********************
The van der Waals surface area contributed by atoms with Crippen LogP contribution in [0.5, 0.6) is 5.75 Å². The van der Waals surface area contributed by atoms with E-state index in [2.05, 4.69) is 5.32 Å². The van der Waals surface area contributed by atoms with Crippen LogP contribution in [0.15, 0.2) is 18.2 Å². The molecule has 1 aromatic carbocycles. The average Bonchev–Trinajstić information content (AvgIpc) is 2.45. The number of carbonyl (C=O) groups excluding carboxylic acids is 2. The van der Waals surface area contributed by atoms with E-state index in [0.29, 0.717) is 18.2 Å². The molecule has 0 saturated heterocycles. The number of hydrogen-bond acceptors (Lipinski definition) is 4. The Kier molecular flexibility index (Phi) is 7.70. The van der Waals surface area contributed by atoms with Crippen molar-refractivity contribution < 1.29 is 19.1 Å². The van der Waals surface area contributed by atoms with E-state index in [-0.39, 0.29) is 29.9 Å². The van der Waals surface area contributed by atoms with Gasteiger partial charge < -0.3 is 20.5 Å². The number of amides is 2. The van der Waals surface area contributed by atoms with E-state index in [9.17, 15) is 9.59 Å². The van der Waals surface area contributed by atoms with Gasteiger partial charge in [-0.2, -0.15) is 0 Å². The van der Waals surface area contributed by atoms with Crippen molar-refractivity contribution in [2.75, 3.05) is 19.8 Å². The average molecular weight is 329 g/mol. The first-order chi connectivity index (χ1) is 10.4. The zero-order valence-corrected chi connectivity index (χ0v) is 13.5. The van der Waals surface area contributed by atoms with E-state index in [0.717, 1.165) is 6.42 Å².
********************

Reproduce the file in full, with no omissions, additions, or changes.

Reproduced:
The van der Waals surface area contributed by atoms with Crippen LogP contribution in [0.5, 0.6) is 5.75 Å². The van der Waals surface area contributed by atoms with E-state index in [2.05, 4.69) is 5.32 Å². The van der Waals surface area contributed by atoms with Crippen LogP contribution in [0.15, 0.2) is 18.2 Å². The molecule has 1 aromatic carbocycles. The average Bonchev–Trinajstić information content (AvgIpc) is 2.45. The number of carbonyl (C=O) groups excluding carboxylic acids is 2. The van der Waals surface area contributed by atoms with E-state index in [0.29, 0.717) is 18.2 Å². The molecule has 0 saturated heterocycles. The number of hydrogen-bond acceptors (Lipinski definition) is 4. The Kier molecular flexibility index (Phi) is 7.70. The van der Waals surface area contributed by atoms with Crippen molar-refractivity contribution < 1.29 is 19.1 Å². The van der Waals surface area contributed by atoms with E-state index in [-0.39, 0.29) is 29.9 Å². The van der Waals surface area contributed by atoms with Gasteiger partial charge < -0.3 is 20.5 Å². The number of amides is 2. The van der Waals surface area contributed by atoms with E-state index in [9.17, 15) is 9.59 Å². The van der Waals surface area contributed by atoms with Gasteiger partial charge in [-0.2, -0.15) is 0 Å². The van der Waals surface area contributed by atoms with Crippen molar-refractivity contribution in [2.75, 3.05) is 19.8 Å². The average molecular weight is 329 g/mol. The first-order chi connectivity index (χ1) is 10.4. The zero-order valence-corrected chi connectivity index (χ0v) is 13.5. The van der Waals surface area contributed by atoms with E-state index in [0.717, 1.165) is 6.42 Å².